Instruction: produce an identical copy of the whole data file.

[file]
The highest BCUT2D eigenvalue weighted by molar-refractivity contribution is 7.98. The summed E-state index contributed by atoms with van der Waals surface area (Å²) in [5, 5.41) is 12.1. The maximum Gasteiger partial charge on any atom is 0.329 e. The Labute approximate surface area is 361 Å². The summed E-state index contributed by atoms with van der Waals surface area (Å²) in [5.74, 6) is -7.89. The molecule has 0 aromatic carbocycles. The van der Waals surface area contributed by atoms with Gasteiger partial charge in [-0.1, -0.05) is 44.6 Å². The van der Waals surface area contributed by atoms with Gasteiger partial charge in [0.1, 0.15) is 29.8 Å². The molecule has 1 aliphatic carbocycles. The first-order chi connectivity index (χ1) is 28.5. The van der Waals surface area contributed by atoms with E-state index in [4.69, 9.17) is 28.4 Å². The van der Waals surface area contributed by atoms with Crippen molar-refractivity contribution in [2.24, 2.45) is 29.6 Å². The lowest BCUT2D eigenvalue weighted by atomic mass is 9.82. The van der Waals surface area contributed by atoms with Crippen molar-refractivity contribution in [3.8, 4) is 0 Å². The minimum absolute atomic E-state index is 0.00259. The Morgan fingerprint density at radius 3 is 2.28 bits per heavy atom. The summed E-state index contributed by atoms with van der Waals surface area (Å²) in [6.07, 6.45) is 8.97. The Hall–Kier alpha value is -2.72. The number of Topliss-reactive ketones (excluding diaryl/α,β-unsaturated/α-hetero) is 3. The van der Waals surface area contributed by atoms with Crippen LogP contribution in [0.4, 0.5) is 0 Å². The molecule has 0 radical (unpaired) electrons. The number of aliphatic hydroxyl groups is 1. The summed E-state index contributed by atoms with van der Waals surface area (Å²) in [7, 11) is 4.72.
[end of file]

The highest BCUT2D eigenvalue weighted by molar-refractivity contribution is 7.98. The summed E-state index contributed by atoms with van der Waals surface area (Å²) in [5, 5.41) is 12.1. The maximum Gasteiger partial charge on any atom is 0.329 e. The Labute approximate surface area is 361 Å². The summed E-state index contributed by atoms with van der Waals surface area (Å²) in [5.74, 6) is -7.89. The molecule has 0 aromatic carbocycles. The van der Waals surface area contributed by atoms with Gasteiger partial charge in [-0.1, -0.05) is 44.6 Å². The van der Waals surface area contributed by atoms with Gasteiger partial charge in [0.1, 0.15) is 29.8 Å². The molecule has 1 aliphatic carbocycles. The first-order chi connectivity index (χ1) is 28.5. The van der Waals surface area contributed by atoms with E-state index in [4.69, 9.17) is 28.4 Å². The van der Waals surface area contributed by atoms with Crippen molar-refractivity contribution in [2.24, 2.45) is 29.6 Å². The lowest BCUT2D eigenvalue weighted by atomic mass is 9.82. The van der Waals surface area contributed by atoms with Crippen molar-refractivity contribution in [3.8, 4) is 0 Å². The minimum absolute atomic E-state index is 0.00259. The Morgan fingerprint density at radius 3 is 2.28 bits per heavy atom. The summed E-state index contributed by atoms with van der Waals surface area (Å²) in [6.07, 6.45) is 8.97. The Hall–Kier alpha value is -2.72. The number of Topliss-reactive ketones (excluding diaryl/α,β-unsaturated/α-hetero) is 3. The van der Waals surface area contributed by atoms with Crippen LogP contribution in [0.4, 0.5) is 0 Å². The molecule has 0 radical (unpaired) electrons. The number of aliphatic hydroxyl groups is 1. The summed E-state index contributed by atoms with van der Waals surface area (Å²) in [7, 11) is 4.72.